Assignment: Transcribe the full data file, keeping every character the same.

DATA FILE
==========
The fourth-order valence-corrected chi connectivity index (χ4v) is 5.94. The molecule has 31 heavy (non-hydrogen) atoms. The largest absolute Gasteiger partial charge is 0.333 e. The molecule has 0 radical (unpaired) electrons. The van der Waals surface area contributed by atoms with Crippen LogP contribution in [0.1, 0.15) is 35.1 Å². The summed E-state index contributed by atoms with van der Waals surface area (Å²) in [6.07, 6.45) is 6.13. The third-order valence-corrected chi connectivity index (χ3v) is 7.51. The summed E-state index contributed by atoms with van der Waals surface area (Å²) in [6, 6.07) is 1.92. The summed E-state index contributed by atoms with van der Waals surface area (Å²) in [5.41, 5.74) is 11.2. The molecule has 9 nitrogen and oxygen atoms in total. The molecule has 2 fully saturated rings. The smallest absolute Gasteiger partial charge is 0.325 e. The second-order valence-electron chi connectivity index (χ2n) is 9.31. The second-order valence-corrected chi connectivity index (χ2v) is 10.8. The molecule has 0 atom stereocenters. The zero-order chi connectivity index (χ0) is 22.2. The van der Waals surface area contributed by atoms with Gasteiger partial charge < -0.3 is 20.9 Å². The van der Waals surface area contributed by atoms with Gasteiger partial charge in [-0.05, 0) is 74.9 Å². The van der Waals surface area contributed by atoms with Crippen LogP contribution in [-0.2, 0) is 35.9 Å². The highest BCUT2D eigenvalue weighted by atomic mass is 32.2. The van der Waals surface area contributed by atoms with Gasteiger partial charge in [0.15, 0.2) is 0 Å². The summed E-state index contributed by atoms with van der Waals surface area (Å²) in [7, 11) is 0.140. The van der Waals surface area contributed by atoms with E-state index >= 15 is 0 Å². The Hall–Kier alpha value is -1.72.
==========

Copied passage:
The fourth-order valence-corrected chi connectivity index (χ4v) is 5.94. The molecule has 31 heavy (non-hydrogen) atoms. The largest absolute Gasteiger partial charge is 0.333 e. The molecule has 0 radical (unpaired) electrons. The van der Waals surface area contributed by atoms with Crippen LogP contribution in [0.1, 0.15) is 35.1 Å². The summed E-state index contributed by atoms with van der Waals surface area (Å²) in [6.07, 6.45) is 6.13. The third-order valence-corrected chi connectivity index (χ3v) is 7.51. The summed E-state index contributed by atoms with van der Waals surface area (Å²) in [6, 6.07) is 1.92. The summed E-state index contributed by atoms with van der Waals surface area (Å²) in [5.41, 5.74) is 11.2. The molecule has 9 nitrogen and oxygen atoms in total. The molecule has 2 fully saturated rings. The smallest absolute Gasteiger partial charge is 0.325 e. The second-order valence-electron chi connectivity index (χ2n) is 9.31. The second-order valence-corrected chi connectivity index (χ2v) is 10.8. The molecule has 0 atom stereocenters. The zero-order chi connectivity index (χ0) is 22.2. The van der Waals surface area contributed by atoms with Gasteiger partial charge < -0.3 is 20.9 Å². The van der Waals surface area contributed by atoms with Gasteiger partial charge in [-0.05, 0) is 74.9 Å². The van der Waals surface area contributed by atoms with Crippen LogP contribution in [-0.2, 0) is 35.9 Å². The highest BCUT2D eigenvalue weighted by atomic mass is 32.2. The van der Waals surface area contributed by atoms with Gasteiger partial charge in [0.15, 0.2) is 0 Å². The summed E-state index contributed by atoms with van der Waals surface area (Å²) in [7, 11) is 0.140. The van der Waals surface area contributed by atoms with E-state index >= 15 is 0 Å². The Hall–Kier alpha value is -1.72.